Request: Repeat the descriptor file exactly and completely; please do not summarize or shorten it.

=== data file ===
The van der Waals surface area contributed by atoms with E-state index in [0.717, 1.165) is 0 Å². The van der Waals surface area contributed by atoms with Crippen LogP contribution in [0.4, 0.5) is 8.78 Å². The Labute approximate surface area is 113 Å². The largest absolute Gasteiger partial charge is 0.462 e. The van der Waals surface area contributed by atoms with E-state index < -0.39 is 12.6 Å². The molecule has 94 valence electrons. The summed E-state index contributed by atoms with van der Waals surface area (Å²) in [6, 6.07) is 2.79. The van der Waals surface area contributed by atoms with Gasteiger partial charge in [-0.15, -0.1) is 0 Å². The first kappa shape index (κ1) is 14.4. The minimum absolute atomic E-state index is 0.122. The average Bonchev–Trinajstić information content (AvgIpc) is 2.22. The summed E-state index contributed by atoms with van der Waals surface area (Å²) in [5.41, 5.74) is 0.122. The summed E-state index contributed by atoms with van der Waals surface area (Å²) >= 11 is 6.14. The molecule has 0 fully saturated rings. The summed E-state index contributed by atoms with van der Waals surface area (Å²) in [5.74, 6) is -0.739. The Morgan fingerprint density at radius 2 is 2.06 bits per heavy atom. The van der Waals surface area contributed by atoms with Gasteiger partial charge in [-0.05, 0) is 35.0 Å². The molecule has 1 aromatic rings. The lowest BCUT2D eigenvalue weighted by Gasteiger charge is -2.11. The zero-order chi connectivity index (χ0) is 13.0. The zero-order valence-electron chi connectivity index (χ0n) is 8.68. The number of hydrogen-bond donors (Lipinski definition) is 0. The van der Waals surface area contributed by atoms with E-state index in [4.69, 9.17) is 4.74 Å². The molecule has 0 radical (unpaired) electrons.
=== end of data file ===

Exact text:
The van der Waals surface area contributed by atoms with E-state index in [0.717, 1.165) is 0 Å². The van der Waals surface area contributed by atoms with Crippen LogP contribution in [0.4, 0.5) is 8.78 Å². The Labute approximate surface area is 113 Å². The largest absolute Gasteiger partial charge is 0.462 e. The van der Waals surface area contributed by atoms with E-state index < -0.39 is 12.6 Å². The molecule has 94 valence electrons. The summed E-state index contributed by atoms with van der Waals surface area (Å²) in [6, 6.07) is 2.79. The van der Waals surface area contributed by atoms with Gasteiger partial charge in [-0.15, -0.1) is 0 Å². The first kappa shape index (κ1) is 14.4. The minimum absolute atomic E-state index is 0.122. The average Bonchev–Trinajstić information content (AvgIpc) is 2.22. The summed E-state index contributed by atoms with van der Waals surface area (Å²) in [5.41, 5.74) is 0.122. The summed E-state index contributed by atoms with van der Waals surface area (Å²) >= 11 is 6.14. The molecule has 0 fully saturated rings. The summed E-state index contributed by atoms with van der Waals surface area (Å²) in [5.74, 6) is -0.739. The Morgan fingerprint density at radius 2 is 2.06 bits per heavy atom. The van der Waals surface area contributed by atoms with Gasteiger partial charge in [-0.05, 0) is 35.0 Å². The molecule has 1 aromatic rings. The lowest BCUT2D eigenvalue weighted by Gasteiger charge is -2.11. The zero-order chi connectivity index (χ0) is 13.0. The zero-order valence-electron chi connectivity index (χ0n) is 8.68. The number of hydrogen-bond donors (Lipinski definition) is 0. The van der Waals surface area contributed by atoms with E-state index in [4.69, 9.17) is 4.74 Å². The molecule has 0 radical (unpaired) electrons.